Daimler, China's BYD partnering on electric cars

German automaker and China's leading battery manufacturer announce joint venture to create new brand of electric cars.

BYD's all-electric e6 is already sold to Chinese government fleets. There are plans to target the U.S. market by the end of 2010.

Daimler announced Thursday it's partnering with leading Chinese battery manufacturer BYD to produce electric cars under a new brand name.

The two companies have formed a 50-50 joint venture called Shenzhen BYD Daimler New Technology Co. and plan to invest a total of 600 million yuan (over $80 million) to develop an electric car directed at the Chinese market.

Daimler said in a statement they plan to share technology to capitalize on Daimler's automotive vehicle architecture expertise alongside BYD's know-how with regard to batteries and electric drive trains. Daimler, as it's well-known, already makes the all-electric Smart car.

The Chinese all-electric vehicle under development will be sold under a completely new brand name that will be owned by the Shenzhen BYD Daimler New Technology Co. joint venture, according to Daimler.

BYD may be a battery manufacturer, but the company has also been selling cars in China since 2003. Most notable is BYD's e6, a mass-produced all-electric vehicle that has primarily been sold to Chinese government fleets . BYD announced earlier this month that it is making plans to sell the e6 to U.S. consumers by the end of 2010.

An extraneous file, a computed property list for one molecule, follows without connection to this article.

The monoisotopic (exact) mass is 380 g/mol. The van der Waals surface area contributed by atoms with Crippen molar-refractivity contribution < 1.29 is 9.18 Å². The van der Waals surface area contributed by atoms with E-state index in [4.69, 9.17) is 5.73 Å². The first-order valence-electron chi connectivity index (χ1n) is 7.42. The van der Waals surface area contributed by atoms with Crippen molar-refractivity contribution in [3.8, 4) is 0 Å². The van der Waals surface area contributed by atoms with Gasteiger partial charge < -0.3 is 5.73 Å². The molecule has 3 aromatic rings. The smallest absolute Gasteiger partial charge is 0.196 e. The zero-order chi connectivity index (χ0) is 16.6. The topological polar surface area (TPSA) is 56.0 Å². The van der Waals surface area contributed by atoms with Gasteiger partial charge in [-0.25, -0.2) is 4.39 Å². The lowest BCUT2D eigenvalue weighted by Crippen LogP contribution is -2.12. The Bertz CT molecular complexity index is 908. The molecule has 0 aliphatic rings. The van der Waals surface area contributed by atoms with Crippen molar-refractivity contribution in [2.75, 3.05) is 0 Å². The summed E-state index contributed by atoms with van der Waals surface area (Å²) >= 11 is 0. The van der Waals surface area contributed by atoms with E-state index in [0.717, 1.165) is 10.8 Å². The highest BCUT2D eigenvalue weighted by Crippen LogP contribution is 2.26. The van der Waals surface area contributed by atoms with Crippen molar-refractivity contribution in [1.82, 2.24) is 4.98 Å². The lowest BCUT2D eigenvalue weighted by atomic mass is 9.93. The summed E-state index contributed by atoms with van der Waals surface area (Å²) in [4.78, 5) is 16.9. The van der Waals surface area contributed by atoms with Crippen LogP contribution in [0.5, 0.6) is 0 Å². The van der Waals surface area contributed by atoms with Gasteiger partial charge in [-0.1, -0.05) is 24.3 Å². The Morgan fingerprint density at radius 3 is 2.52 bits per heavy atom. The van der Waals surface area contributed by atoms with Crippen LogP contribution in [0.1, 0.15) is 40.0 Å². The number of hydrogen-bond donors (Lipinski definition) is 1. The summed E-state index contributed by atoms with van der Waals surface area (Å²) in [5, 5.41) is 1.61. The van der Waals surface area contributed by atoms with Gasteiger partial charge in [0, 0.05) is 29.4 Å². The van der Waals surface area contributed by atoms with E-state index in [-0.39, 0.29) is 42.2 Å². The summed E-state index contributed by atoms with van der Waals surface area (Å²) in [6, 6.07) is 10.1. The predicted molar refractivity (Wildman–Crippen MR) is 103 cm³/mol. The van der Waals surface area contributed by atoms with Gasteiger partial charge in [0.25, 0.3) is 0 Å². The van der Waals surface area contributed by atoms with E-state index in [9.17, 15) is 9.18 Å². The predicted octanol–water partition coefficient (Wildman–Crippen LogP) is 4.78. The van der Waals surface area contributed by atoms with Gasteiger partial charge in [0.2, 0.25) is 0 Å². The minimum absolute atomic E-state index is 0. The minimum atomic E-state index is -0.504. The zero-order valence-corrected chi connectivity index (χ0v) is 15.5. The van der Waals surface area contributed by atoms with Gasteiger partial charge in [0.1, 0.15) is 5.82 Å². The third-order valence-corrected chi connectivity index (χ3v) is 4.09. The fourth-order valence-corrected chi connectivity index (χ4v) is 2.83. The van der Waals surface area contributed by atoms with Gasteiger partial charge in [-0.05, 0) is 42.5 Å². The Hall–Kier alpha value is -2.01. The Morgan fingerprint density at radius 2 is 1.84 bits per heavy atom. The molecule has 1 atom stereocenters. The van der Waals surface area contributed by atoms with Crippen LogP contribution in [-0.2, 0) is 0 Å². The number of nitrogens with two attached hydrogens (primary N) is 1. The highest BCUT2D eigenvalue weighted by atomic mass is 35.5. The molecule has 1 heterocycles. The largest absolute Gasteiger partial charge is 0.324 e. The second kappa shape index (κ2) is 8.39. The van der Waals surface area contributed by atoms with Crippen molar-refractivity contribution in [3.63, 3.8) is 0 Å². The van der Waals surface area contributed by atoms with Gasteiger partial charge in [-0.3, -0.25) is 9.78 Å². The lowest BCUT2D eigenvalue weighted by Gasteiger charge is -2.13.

The Chinese company gained notice in the U.S. in September 2008 after Berkshire Hathaway CEO Warren Buffett announced his subsidiary MidAmerican Energy Holdings Company had bought $230 million worth of stock in BYD, giving it a 10 percent stake. BYD gained further notice in December 2008 with its release of the F3DM, a plug-in electric hybrid . In April, BYD also announced it would be getting into the home energy market .

About the author

In a software-driven world, it's easy to forget about the nuts and bolts. Whether it's cars, robots, personal gadgetry or industrial machines, Candace Lombardi examines the moving parts that keep our world rotating. A journalist who divides her time between the United States and the United Kingdom, Lombardi has written about technology for the sites of The New York Times, CNET, USA Today, MSN, ZDNet, Silicon.com, and GameSpot. She is a member of the CNET Blog Network and is not a current employee of CNET.


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